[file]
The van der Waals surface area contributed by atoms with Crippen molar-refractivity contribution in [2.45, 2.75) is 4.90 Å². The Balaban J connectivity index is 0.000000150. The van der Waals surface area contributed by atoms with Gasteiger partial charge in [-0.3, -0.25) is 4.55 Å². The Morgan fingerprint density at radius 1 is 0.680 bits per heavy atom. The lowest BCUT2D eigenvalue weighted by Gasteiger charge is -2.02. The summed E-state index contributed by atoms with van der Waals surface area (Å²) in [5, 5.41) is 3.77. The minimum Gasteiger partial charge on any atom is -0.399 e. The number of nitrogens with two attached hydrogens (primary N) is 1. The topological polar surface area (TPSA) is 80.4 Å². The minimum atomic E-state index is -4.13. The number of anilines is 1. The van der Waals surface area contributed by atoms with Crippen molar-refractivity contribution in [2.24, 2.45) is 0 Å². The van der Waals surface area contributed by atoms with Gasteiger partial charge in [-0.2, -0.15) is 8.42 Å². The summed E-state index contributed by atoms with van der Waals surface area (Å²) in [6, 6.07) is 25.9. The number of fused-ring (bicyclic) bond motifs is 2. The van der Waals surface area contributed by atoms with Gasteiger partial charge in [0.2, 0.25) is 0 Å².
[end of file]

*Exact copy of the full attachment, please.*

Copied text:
The van der Waals surface area contributed by atoms with Crippen molar-refractivity contribution in [2.45, 2.75) is 4.90 Å². The Balaban J connectivity index is 0.000000150. The van der Waals surface area contributed by atoms with Gasteiger partial charge in [-0.3, -0.25) is 4.55 Å². The Morgan fingerprint density at radius 1 is 0.680 bits per heavy atom. The lowest BCUT2D eigenvalue weighted by Gasteiger charge is -2.02. The summed E-state index contributed by atoms with van der Waals surface area (Å²) in [5, 5.41) is 3.77. The minimum Gasteiger partial charge on any atom is -0.399 e. The number of nitrogens with two attached hydrogens (primary N) is 1. The topological polar surface area (TPSA) is 80.4 Å². The minimum atomic E-state index is -4.13. The number of anilines is 1. The van der Waals surface area contributed by atoms with Crippen molar-refractivity contribution in [2.24, 2.45) is 0 Å². The van der Waals surface area contributed by atoms with Gasteiger partial charge in [-0.2, -0.15) is 8.42 Å². The summed E-state index contributed by atoms with van der Waals surface area (Å²) in [6, 6.07) is 25.9. The number of fused-ring (bicyclic) bond motifs is 2. The van der Waals surface area contributed by atoms with Gasteiger partial charge in [0.2, 0.25) is 0 Å².